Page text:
Last time, we looked at one claim Dr. Everett makes in this paragraph: that the measured rate of change in atmospheric carbon dioxide is inconsistent with the emissions scenarios used to predict future ocean acidification. To do this, he plays fast and loose with quantities and their derivatives (the rates at which they change.) The imprecision extends even to his quoted numbers: in pidginthe previous paragraph, he gives a growth rate as “3.05 ppm”. That’s a not a growth rate; it’s a concentration. He means 3.05 ppm per year. His projection is an extrapolation of “the average rate of increase for the past 10 years (1.87/year)…” 1.87 WHAT per year? I know that he means 1.87 ppm/year, but a lot of people wouldn’t, and I shouldn’t have to make assumptions. If Everett is being sloppy with his units, he’s being sloppy with his science.

The other claim that Dr. Everett draws from the rate of change in CO2 is that “the growth rate seems to be leveling off, if not declining […] In fact, if the last 8 or 12 years are representative of the future, we might imagine a downward slope in the growth rate. ” Look at the graph of the growth rate again. It goes up and down- a lot.

The record of changes in atmospheric carbon dioxide since 1980. It's got it's ups and downs. Click to see the full record back to 1959.

## John Everett, Part II.0: Things and Things’ Changing

A part of my John Everett series – read more: 0/I – II.0 – II.5 – II.75 –  III.0 – III.3 – IV.0 – IV.4 – IV.8 – V – VII – VIII – Full Report

The last post covered Dr. Everett’s introductions; now we’re going to move on to part II of his testimony, titled “The Physics”. In this section he questions estimates of future acidification.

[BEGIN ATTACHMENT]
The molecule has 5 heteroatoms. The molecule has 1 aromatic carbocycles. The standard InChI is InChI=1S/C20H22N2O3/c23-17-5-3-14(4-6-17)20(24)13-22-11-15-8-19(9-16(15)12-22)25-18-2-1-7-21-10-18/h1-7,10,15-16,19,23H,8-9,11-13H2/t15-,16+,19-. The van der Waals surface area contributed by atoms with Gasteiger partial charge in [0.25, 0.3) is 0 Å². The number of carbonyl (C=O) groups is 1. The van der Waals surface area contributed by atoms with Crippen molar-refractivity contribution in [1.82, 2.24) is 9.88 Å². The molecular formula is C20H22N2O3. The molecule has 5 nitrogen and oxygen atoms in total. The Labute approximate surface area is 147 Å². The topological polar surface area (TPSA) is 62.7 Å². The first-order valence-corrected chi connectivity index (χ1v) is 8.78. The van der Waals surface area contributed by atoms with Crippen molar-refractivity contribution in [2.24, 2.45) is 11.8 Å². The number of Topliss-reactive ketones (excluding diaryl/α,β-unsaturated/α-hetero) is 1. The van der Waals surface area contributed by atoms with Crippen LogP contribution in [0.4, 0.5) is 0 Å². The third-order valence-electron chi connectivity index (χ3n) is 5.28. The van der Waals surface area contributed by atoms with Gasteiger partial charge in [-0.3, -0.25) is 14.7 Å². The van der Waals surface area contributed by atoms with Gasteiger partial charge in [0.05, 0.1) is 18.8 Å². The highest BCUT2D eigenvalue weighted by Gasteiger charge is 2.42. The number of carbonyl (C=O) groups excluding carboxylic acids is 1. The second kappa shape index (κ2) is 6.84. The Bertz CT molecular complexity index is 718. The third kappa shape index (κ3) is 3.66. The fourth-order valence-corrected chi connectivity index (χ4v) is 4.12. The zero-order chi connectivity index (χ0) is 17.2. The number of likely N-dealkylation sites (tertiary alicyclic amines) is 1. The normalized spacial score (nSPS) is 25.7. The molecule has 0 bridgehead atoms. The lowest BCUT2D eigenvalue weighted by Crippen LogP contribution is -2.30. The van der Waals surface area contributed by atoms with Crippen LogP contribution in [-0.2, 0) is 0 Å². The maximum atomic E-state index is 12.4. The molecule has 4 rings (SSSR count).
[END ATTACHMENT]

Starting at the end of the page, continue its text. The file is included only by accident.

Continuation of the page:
Dr. Everett never seriously challenges the 0.1 pH of acidification which has already occurred, or that human CO2 emissions are the cause (though he will in later sections challenge its impact). His purpose in this section is to challenge projections for future acidification, on the basis that less carbon dioxide will be emitted than is projected in the models used:

…if the projections we are concerned with today are based on the IPCC IS92a model, […] we should give the information on its impacts a second look.

## John Everett, Parts 0 – I: Map of the Problematique

A part of my John Everett series – read more: 0/I – II.0 – II.5 – II.75 –  III.0 – III.3 – IV.0 – IV.4 – IV.8 – V – VII – VIII – Full Report

The front matter Everett provides (0) is as good a place to start as any. He gives a bit of biographic information, highlighting his experience with NOAA and the IPCC; his expertise is in fisheries, not geochemistry. This itself doesn’t invalidate what he has to say: A non-expert can have a valid opinion, even a contrary one (his opinion is much more relevant than that of Sigorney Weaver, who also testified). But when a non-expert disagrees with the opinions of most experts, we should at least take a more critical look at the basis for their opinion. Everett also cites his website, ClimateChangeFacts, which he tries “to keep unbiased in its treatment of conflicting science”. One of the first lines on his site is a reference to ClimateGate, the conspiracy-that-wasn’t to falsify climate data; ClimateGate itself has been widely debunked (“ClimateGate is a hoax”: 10 google hits.) Already, I have to be skeptical of his expertise.